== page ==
Marketplaces require firms to find suppliers who can provide quality products at the best value; not only just for low costs, but also for other aspects such as speed of delivery, business practices, lower tariffs and so on. The fashion business needs to reflect the vigorous changes that have occurred with current fashion trends. Hence, fashion suppliers need to find the right place and right time for supplying garments using either domestic production or global production depending on market’s environment.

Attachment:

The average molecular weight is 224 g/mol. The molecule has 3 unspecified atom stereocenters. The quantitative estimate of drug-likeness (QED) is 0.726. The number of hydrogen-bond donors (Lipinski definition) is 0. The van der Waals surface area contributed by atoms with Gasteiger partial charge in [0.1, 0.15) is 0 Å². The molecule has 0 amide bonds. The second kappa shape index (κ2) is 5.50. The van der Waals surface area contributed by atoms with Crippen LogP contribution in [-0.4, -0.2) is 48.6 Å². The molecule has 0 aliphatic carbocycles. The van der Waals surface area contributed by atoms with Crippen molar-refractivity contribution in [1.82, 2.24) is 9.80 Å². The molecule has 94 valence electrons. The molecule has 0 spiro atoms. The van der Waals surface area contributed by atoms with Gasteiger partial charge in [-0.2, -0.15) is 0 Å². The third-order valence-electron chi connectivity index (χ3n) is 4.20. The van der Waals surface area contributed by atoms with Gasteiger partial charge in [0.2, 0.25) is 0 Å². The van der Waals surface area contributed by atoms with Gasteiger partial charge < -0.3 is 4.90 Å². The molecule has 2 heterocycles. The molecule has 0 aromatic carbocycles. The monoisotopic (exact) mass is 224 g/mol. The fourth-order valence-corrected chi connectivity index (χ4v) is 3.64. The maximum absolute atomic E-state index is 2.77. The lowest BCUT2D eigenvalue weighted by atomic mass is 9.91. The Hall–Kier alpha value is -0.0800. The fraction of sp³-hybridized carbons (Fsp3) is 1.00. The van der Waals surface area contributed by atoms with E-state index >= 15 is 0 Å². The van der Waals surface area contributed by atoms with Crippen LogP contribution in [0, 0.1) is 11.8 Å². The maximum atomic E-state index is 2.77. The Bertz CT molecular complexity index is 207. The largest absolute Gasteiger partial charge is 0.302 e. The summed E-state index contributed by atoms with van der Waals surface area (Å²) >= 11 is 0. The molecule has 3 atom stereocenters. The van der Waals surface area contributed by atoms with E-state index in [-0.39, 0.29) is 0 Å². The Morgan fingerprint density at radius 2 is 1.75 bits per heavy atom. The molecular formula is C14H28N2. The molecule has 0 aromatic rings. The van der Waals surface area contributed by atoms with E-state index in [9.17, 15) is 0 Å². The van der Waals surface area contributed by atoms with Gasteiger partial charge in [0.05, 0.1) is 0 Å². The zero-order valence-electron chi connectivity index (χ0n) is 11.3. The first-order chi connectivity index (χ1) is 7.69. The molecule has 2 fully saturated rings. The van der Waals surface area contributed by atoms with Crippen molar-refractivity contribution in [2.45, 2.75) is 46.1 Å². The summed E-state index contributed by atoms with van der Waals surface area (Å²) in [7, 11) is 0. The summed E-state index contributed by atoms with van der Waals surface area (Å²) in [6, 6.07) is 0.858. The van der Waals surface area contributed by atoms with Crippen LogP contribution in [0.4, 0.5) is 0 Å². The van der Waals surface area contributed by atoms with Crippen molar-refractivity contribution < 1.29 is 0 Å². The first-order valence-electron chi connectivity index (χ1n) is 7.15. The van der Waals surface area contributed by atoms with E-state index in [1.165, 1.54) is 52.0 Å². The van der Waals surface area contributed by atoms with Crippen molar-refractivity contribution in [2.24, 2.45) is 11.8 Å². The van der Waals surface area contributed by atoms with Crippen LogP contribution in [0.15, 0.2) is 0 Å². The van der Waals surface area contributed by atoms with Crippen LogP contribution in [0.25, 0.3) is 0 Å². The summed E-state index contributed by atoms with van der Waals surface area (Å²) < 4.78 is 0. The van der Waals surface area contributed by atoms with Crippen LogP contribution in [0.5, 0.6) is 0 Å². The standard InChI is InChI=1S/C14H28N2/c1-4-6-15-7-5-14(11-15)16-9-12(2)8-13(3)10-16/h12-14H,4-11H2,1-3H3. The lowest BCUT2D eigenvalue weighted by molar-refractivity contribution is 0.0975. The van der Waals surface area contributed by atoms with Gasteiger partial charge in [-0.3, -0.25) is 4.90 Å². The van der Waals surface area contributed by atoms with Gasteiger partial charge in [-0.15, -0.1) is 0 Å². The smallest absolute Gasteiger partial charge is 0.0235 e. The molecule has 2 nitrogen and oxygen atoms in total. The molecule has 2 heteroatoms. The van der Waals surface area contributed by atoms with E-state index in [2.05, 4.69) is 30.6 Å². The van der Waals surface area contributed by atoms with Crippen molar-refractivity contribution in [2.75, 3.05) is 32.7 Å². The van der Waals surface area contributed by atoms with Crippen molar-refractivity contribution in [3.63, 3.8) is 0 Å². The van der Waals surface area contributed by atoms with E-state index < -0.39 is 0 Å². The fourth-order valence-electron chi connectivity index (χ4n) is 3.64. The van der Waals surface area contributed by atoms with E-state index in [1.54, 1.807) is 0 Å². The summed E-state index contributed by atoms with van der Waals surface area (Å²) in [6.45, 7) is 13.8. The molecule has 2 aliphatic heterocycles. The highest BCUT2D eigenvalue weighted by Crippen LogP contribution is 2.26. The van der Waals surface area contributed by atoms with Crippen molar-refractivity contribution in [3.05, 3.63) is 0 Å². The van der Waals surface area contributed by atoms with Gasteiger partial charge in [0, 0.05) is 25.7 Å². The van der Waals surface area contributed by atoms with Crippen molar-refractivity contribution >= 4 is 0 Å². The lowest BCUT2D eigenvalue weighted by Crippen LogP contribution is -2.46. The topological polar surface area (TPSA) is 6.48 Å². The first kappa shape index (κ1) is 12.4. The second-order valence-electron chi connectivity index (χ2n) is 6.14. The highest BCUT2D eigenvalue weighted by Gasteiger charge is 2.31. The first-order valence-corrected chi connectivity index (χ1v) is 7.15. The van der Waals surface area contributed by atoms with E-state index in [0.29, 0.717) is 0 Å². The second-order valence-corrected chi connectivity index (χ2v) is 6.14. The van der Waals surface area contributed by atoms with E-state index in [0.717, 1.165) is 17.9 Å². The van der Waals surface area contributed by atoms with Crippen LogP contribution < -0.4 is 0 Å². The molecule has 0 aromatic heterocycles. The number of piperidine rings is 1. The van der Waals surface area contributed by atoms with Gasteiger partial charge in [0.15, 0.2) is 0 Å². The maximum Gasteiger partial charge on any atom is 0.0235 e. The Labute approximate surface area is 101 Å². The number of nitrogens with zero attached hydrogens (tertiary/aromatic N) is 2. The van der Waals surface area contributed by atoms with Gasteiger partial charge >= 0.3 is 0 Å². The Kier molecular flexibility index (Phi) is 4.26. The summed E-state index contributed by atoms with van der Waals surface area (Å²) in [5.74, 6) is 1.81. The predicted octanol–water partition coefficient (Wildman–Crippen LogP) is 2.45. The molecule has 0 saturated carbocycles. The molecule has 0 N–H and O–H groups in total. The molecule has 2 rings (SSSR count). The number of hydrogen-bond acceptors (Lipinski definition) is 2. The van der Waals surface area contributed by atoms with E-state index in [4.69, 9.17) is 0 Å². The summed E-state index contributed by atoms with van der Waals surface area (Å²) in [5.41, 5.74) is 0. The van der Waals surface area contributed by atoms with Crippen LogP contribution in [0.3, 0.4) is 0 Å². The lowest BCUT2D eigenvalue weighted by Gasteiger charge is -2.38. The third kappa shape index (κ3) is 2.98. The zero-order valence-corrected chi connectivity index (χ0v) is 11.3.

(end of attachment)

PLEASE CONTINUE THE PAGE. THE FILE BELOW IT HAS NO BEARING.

There could be no doubt that firms participate in global sourcing so as to save manufacturing costs even though the global sourcing has several difficulties. For example, these difficulties are language barriers, cultural differences, long periods of delivery time, small production compared to domestic manufacturing, the tariff process, and so on (Chen et al. 2007). Global sourcing then moves from the developed country to the developing country since the manufacturing of garments is a labor intensive production. An estimated cost savings from 10 to 40 % is known to have resulted from global sourcing (Frear et al. 1992). This research, however, was conducted two decades ago, which does not reflect current manufacturing cost trends.